Janis is a 1974 American documentary film about the rock singer Janis Joplin. The film was directed by Howard Alk  with a lot of assistance from Albert Grossman, Joplin's manager. It was available on videocassette in the United States in the 1980s and 1990s, but DVD versions have been released only in France, Belgium and the Netherlands. In late 2011, it was added to Hulu's movie collection for online viewing. Part of the film soundtrack is included on the 1975 album Janis.
The film consists entirely of archival footage of Joplin. It includes rehearsals, her June 25, 1970 appearance on The Dick Cavett Show, footage from her Woodstock performance in 1969 (dancing with her band's saxophone player during an instrumental break), and another television segment videotaped in black & white in April 1967 before she became famous.
A lot of screen time is devoted to Joplin's 1969 European tour, including an interview with Joplin during her stay in Stockholm and the ecstatic reaction of a clean-cut female fan in Frankfurt when she sees Joplin through the window of her tour bus before the concert starts. (The American fan, who reveals on camera that she is the wife of a U.S. Army officer stationed in Germany, is later seen with several German youths dancing on stage with Joplin.)
Laura Joplin, the star's younger sister who contributed to the hit off-Broadway play Love, Janis (which was based on Laura's book of the same name), is seen and heard talking to Janis in television news footage from the ten-year reunion of Thomas Jefferson High School's class of 1960. Janis had graduated with the 1960 class of this high school in Port Arthur, Texas. The reunion, at which she gave a long press conference that is included in the film, took place in August 1970 at the Goodhue Hotel in Port Arthur. The hotel was demolished in 1990.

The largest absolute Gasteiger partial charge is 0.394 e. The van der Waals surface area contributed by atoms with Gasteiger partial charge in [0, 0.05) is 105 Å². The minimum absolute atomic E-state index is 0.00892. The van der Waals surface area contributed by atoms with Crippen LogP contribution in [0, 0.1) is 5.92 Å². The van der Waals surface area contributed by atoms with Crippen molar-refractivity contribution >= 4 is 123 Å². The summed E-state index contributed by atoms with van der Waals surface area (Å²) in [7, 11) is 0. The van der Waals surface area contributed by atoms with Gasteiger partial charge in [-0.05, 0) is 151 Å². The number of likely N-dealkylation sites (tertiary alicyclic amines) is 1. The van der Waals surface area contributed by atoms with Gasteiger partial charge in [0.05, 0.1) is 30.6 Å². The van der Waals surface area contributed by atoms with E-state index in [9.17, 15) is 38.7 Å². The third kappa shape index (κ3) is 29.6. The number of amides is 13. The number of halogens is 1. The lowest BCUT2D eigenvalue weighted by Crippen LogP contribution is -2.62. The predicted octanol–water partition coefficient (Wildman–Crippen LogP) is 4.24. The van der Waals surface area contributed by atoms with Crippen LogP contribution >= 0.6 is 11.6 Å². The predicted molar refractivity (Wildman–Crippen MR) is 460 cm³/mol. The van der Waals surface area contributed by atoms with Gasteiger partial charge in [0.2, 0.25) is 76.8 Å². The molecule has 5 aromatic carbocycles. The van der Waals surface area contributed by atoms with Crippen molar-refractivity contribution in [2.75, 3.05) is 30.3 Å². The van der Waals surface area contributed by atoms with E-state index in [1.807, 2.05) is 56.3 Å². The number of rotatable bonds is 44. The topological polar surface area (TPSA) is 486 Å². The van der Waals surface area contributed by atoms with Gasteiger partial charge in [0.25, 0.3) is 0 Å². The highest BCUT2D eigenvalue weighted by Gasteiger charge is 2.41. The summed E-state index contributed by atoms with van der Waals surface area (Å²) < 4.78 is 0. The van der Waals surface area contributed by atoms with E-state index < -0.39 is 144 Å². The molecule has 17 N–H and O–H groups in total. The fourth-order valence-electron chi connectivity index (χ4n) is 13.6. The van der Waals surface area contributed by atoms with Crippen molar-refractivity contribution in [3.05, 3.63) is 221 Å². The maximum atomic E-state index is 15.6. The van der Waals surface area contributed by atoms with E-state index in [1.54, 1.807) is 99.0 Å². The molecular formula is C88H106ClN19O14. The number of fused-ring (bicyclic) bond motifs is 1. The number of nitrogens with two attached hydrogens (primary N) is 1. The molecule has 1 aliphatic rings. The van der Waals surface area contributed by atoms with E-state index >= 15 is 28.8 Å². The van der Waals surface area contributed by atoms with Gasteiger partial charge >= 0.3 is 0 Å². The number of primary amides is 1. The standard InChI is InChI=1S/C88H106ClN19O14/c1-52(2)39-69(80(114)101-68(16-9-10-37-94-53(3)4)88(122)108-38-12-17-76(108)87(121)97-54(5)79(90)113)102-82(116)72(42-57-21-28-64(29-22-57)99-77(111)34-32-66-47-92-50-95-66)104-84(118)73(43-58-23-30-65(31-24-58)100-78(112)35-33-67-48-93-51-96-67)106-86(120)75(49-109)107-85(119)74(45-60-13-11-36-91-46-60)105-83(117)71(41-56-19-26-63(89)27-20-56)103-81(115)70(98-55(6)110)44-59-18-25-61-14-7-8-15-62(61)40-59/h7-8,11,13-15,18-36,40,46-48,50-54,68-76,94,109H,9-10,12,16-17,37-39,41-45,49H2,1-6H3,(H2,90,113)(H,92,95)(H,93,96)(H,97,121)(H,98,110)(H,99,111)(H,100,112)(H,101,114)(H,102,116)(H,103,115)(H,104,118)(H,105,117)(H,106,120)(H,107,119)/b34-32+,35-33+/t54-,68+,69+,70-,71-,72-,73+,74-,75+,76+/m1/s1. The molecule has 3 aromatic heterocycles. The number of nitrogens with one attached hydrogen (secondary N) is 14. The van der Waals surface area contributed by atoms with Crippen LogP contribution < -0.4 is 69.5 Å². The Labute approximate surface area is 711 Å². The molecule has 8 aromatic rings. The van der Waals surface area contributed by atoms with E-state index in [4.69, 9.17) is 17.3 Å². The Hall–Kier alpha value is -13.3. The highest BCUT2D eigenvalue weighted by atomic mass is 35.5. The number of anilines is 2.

Though 1974 is listed as the year of the film's release to cinemas and its copyright year, a Washington Post review indicates that DC-area moviegoers had their first chance to see it in March 1975. Post critic Tom Zito opined that the film's total lack of narration and captions, with all the talking done during Joplin's lifetime, made it tedious. He said he felt uncomfortable that not only do viewers never see a connection between her deteriorating physical appearance and her death, but also that no one who worked on the film communicated to viewers that she is dead.
This film remains a major source of footage for basic and premium cable TV documentaries about Joplin—projects that do include narration and sound bite interviews with those who knew Joplin. When documentaries include film clips of Joplin at her 1970 high school reunion, the 1974 documentary Janis is the source. Color film of an eloquent interview with Joplin in London in 1969 (outdoors with the sounds of car engines) also originates from Janis. That interview was done very shortly before or after concerts she gave at Albert Hall. If film of any of the concerts themselves exists, it has stayed in a vault since 1969.
1974: Nominated for a Golden Globe Award for Best Documentary Film 
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Golden Globes, USA
Best Documentary Film